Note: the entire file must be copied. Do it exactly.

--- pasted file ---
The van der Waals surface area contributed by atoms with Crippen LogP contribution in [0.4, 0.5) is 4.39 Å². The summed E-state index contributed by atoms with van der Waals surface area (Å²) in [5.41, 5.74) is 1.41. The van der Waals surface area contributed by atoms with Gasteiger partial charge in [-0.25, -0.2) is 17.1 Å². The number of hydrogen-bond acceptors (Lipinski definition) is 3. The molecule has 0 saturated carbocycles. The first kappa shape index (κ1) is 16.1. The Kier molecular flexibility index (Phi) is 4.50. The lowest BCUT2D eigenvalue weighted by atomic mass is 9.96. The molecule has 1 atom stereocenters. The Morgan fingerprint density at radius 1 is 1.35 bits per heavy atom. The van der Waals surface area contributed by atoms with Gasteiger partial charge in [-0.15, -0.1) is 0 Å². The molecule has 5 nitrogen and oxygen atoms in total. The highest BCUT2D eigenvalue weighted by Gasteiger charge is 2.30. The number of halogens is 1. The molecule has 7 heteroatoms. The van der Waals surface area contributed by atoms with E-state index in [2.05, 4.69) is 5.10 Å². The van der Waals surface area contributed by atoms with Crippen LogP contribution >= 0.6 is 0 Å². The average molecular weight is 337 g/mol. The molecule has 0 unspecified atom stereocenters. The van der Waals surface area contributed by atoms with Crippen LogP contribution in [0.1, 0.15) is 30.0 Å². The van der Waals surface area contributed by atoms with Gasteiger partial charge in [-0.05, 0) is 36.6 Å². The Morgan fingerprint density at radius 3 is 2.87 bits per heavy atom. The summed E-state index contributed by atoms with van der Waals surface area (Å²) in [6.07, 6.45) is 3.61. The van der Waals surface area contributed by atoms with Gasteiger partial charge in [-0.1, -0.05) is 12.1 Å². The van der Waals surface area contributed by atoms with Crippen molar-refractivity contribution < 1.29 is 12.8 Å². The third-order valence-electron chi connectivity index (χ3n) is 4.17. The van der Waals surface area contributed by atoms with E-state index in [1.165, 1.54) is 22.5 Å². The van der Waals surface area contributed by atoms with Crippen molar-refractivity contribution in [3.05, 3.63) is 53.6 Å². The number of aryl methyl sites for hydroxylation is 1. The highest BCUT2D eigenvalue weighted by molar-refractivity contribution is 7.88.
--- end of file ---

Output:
The van der Waals surface area contributed by atoms with Crippen LogP contribution in [0.4, 0.5) is 4.39 Å². The summed E-state index contributed by atoms with van der Waals surface area (Å²) in [5.41, 5.74) is 1.41. The van der Waals surface area contributed by atoms with Gasteiger partial charge in [-0.25, -0.2) is 17.1 Å². The number of hydrogen-bond acceptors (Lipinski definition) is 3. The molecule has 0 saturated carbocycles. The first kappa shape index (κ1) is 16.1. The Kier molecular flexibility index (Phi) is 4.50. The lowest BCUT2D eigenvalue weighted by atomic mass is 9.96. The molecule has 1 atom stereocenters. The Morgan fingerprint density at radius 1 is 1.35 bits per heavy atom. The van der Waals surface area contributed by atoms with Gasteiger partial charge in [-0.15, -0.1) is 0 Å². The molecule has 5 nitrogen and oxygen atoms in total. The highest BCUT2D eigenvalue weighted by Gasteiger charge is 2.30. The number of halogens is 1. The molecule has 7 heteroatoms. The van der Waals surface area contributed by atoms with E-state index in [2.05, 4.69) is 5.10 Å². The van der Waals surface area contributed by atoms with Crippen LogP contribution >= 0.6 is 0 Å². The average molecular weight is 337 g/mol. The molecule has 0 unspecified atom stereocenters. The van der Waals surface area contributed by atoms with Crippen LogP contribution in [0.1, 0.15) is 30.0 Å². The van der Waals surface area contributed by atoms with Gasteiger partial charge in [-0.05, 0) is 36.6 Å². The Morgan fingerprint density at radius 3 is 2.87 bits per heavy atom. The summed E-state index contributed by atoms with van der Waals surface area (Å²) in [6.07, 6.45) is 3.61. The van der Waals surface area contributed by atoms with Gasteiger partial charge in [-0.1, -0.05) is 12.1 Å². The van der Waals surface area contributed by atoms with Crippen molar-refractivity contribution < 1.29 is 12.8 Å². The third-order valence-electron chi connectivity index (χ3n) is 4.17. The van der Waals surface area contributed by atoms with E-state index in [1.165, 1.54) is 22.5 Å². The van der Waals surface area contributed by atoms with Crippen molar-refractivity contribution in [3.05, 3.63) is 53.6 Å². The number of aryl methyl sites for hydroxylation is 1. The highest BCUT2D eigenvalue weighted by molar-refractivity contribution is 7.88.